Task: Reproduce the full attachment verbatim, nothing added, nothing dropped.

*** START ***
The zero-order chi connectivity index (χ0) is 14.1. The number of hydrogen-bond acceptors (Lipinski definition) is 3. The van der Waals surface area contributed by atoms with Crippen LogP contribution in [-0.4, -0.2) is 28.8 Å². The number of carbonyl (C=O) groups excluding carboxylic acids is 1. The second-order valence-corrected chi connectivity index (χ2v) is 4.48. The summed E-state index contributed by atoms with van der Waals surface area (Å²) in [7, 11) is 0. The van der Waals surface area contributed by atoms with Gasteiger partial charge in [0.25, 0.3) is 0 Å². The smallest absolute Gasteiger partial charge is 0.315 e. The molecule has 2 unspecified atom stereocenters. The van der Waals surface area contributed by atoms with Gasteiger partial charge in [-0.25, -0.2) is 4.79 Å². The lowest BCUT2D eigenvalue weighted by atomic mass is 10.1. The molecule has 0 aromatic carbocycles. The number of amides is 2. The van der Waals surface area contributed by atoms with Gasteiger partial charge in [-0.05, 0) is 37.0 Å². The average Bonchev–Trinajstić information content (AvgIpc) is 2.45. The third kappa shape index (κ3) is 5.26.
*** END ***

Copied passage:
The zero-order chi connectivity index (χ0) is 14.1. The number of hydrogen-bond acceptors (Lipinski definition) is 3. The van der Waals surface area contributed by atoms with Crippen LogP contribution in [-0.4, -0.2) is 28.8 Å². The number of carbonyl (C=O) groups excluding carboxylic acids is 1. The second-order valence-corrected chi connectivity index (χ2v) is 4.48. The summed E-state index contributed by atoms with van der Waals surface area (Å²) in [7, 11) is 0. The van der Waals surface area contributed by atoms with Gasteiger partial charge in [0.25, 0.3) is 0 Å². The smallest absolute Gasteiger partial charge is 0.315 e. The molecule has 2 unspecified atom stereocenters. The van der Waals surface area contributed by atoms with Gasteiger partial charge in [-0.25, -0.2) is 4.79 Å². The lowest BCUT2D eigenvalue weighted by atomic mass is 10.1. The molecule has 0 aromatic carbocycles. The number of amides is 2. The van der Waals surface area contributed by atoms with Gasteiger partial charge in [-0.05, 0) is 37.0 Å². The average Bonchev–Trinajstić information content (AvgIpc) is 2.45. The third kappa shape index (κ3) is 5.26.